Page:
The demand on High voltage (HV) infrastructures is growing due to the corresponding growth in industries and population. Many areas are being developed and therefore require additional electrical power to comply with the demand. Substation upgrade is one of the rapid solutions to ensure the continuous supply of power to customers. This upgrade requires civil modifications to structures and fences. The civil work requires excavation and steel works that may create unsafe touch conditions. This paper presents a brief theoretical overview of the touch voltage inside and around substations and uses CDEGS software to simulate a case study.
The demand on High voltage (HV) infrastructures is growing due to the corresponding growth in industries and population. New or upgraded HV infrastructure has safety implications since Transmission mains usually occupy the same easement in the vicinity of neighbouring residents. Transmission mains consist of underground (UG) and overhead (OH) sections and the transition between the UG and OH section is known as the UGOH pole. The existence of two transmission mains in the same easement can dictate to resort to more complicated earthing design in order to mitigate the effect of AC interference, and in some cases it can also necessitates completing a Split Study of the system. This paper provides an overview of the AC interference, Split Study and the earthing of an underground feeder including the UGOH pole .In addition, this paper discusses the use of different link boxes on the UG feeder and presents a case study that represent a clear example of the Ac interference and Split factor. Finally, a few recommendations are provided to achieve a safety zone in the area beyond the boundary of the HV system.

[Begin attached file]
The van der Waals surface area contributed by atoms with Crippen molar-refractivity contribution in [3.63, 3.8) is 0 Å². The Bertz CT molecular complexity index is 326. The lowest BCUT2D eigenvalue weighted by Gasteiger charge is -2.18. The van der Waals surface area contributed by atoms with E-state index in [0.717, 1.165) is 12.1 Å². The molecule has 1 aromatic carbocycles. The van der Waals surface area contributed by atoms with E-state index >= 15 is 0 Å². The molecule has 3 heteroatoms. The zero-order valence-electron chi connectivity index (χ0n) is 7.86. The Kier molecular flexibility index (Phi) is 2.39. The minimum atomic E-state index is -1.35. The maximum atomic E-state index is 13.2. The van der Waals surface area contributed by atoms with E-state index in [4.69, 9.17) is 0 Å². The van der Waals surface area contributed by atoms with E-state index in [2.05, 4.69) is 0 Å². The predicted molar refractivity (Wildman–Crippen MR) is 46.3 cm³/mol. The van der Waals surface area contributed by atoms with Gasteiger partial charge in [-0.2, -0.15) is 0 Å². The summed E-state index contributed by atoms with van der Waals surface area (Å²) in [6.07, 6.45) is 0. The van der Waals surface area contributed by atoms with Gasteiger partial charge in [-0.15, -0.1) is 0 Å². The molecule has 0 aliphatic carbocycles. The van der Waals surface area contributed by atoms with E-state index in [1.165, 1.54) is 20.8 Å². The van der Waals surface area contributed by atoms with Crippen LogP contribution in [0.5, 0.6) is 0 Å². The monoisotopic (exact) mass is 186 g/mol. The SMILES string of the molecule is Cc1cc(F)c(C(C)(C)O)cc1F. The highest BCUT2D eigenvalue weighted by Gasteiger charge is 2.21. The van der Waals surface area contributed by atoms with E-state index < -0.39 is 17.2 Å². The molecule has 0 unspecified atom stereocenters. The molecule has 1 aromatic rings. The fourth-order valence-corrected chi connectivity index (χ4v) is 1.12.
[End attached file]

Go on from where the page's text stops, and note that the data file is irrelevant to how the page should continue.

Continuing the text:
The High Voltage (HV) transmission mains into the community necessitate earthing design to ensure safety compliance of the system. Concrete poles are widely used within HV transmission mains; which could have an impact on the earth grid impedance and input impedance of the system from the fault point of view. This paper provides information on concrete pole earthing to enhance the split factor of the system; further, it discusses the deployment of concrete structures in high soil resistivity area to reduce the earth grid system of the plant. This paper introduces the cut off soil resistivity SC ρ when replacing timber poles with concrete ones.
The prologue of new High Voltage (HV) transmission mains into the community necessitates earthing design to ensure safety compliance of the system. Concrete poles are widely used within HV transmission mains; many retired transmission mains with timber poles are being replaced with concrete ones, green transmission mains are deploying concrete poles. The earthing arrangement of the concrete poles could have an impact on the earth grid impedance also on the input impedance of the system from the fault point of view. This paper endeavors to provide information on the soil resistivity of the area and the deployments of concrete poles. It introduce the cut off soil resistivity value ρSC, this value aid in determine the impact of deploying the concrete poles on the earthing system. Multiple cases were discussed in this paper.